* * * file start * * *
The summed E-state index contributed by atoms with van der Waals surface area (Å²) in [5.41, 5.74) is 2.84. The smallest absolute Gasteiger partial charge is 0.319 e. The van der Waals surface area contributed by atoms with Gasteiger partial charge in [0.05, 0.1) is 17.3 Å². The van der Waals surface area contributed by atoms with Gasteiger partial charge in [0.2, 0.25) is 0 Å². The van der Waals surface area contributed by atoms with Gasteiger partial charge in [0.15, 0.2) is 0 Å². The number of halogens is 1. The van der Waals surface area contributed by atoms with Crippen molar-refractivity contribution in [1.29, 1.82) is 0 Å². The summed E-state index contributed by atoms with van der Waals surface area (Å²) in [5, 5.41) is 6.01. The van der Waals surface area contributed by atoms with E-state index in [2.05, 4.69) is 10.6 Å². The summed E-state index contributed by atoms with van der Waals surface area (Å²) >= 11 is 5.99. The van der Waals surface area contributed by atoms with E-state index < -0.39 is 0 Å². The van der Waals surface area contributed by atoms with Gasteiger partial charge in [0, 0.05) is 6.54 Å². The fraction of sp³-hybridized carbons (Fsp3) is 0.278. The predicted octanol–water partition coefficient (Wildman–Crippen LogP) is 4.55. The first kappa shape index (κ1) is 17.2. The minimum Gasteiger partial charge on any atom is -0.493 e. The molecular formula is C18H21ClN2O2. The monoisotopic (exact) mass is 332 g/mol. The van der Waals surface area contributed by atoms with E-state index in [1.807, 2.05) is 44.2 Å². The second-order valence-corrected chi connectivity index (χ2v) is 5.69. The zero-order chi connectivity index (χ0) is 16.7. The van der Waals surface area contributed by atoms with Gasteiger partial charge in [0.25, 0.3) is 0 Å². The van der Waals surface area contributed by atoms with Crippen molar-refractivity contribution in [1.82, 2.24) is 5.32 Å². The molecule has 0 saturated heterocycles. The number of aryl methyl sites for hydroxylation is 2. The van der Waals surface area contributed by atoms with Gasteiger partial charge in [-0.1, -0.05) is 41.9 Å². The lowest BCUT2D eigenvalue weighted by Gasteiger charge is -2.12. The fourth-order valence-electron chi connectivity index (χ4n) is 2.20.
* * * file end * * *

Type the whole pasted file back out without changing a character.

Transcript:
The summed E-state index contributed by atoms with van der Waals surface area (Å²) in [5.41, 5.74) is 2.84. The smallest absolute Gasteiger partial charge is 0.319 e. The van der Waals surface area contributed by atoms with Gasteiger partial charge in [0.05, 0.1) is 17.3 Å². The van der Waals surface area contributed by atoms with Gasteiger partial charge in [0.2, 0.25) is 0 Å². The van der Waals surface area contributed by atoms with Gasteiger partial charge in [0.15, 0.2) is 0 Å². The number of halogens is 1. The van der Waals surface area contributed by atoms with Crippen molar-refractivity contribution in [1.29, 1.82) is 0 Å². The summed E-state index contributed by atoms with van der Waals surface area (Å²) in [5, 5.41) is 6.01. The van der Waals surface area contributed by atoms with E-state index in [2.05, 4.69) is 10.6 Å². The summed E-state index contributed by atoms with van der Waals surface area (Å²) >= 11 is 5.99. The van der Waals surface area contributed by atoms with E-state index < -0.39 is 0 Å². The van der Waals surface area contributed by atoms with Gasteiger partial charge in [0, 0.05) is 6.54 Å². The fraction of sp³-hybridized carbons (Fsp3) is 0.278. The predicted octanol–water partition coefficient (Wildman–Crippen LogP) is 4.55. The first kappa shape index (κ1) is 17.2. The minimum Gasteiger partial charge on any atom is -0.493 e. The molecular formula is C18H21ClN2O2. The monoisotopic (exact) mass is 332 g/mol. The van der Waals surface area contributed by atoms with E-state index in [1.807, 2.05) is 44.2 Å². The second-order valence-corrected chi connectivity index (χ2v) is 5.69. The zero-order chi connectivity index (χ0) is 16.7. The van der Waals surface area contributed by atoms with Gasteiger partial charge in [0.25, 0.3) is 0 Å². The van der Waals surface area contributed by atoms with Crippen molar-refractivity contribution in [1.82, 2.24) is 5.32 Å². The molecule has 0 saturated heterocycles. The number of aryl methyl sites for hydroxylation is 2. The van der Waals surface area contributed by atoms with Gasteiger partial charge in [-0.1, -0.05) is 41.9 Å². The lowest BCUT2D eigenvalue weighted by Gasteiger charge is -2.12. The fourth-order valence-electron chi connectivity index (χ4n) is 2.20.